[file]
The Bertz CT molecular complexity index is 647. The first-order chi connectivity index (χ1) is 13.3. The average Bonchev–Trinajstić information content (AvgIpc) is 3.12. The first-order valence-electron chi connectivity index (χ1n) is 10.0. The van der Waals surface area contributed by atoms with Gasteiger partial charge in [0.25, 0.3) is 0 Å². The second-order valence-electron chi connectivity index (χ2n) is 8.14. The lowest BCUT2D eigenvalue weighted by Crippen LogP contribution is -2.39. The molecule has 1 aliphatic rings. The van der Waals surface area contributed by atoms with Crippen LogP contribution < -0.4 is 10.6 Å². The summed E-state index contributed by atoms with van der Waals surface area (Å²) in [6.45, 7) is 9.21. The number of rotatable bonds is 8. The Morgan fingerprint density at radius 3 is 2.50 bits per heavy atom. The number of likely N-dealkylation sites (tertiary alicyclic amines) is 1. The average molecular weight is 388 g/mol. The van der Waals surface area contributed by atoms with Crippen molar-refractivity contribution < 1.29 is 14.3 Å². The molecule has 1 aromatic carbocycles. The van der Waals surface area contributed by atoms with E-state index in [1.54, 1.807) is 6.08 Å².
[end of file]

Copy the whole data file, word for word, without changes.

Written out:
The Bertz CT molecular complexity index is 647. The first-order chi connectivity index (χ1) is 13.3. The average Bonchev–Trinajstić information content (AvgIpc) is 3.12. The first-order valence-electron chi connectivity index (χ1n) is 10.0. The van der Waals surface area contributed by atoms with Gasteiger partial charge in [0.25, 0.3) is 0 Å². The second-order valence-electron chi connectivity index (χ2n) is 8.14. The lowest BCUT2D eigenvalue weighted by Crippen LogP contribution is -2.39. The molecule has 1 aliphatic rings. The van der Waals surface area contributed by atoms with Crippen LogP contribution < -0.4 is 10.6 Å². The summed E-state index contributed by atoms with van der Waals surface area (Å²) in [6.45, 7) is 9.21. The number of rotatable bonds is 8. The Morgan fingerprint density at radius 3 is 2.50 bits per heavy atom. The number of likely N-dealkylation sites (tertiary alicyclic amines) is 1. The average molecular weight is 388 g/mol. The van der Waals surface area contributed by atoms with Crippen molar-refractivity contribution < 1.29 is 14.3 Å². The molecule has 1 aromatic carbocycles. The van der Waals surface area contributed by atoms with E-state index in [1.54, 1.807) is 6.08 Å².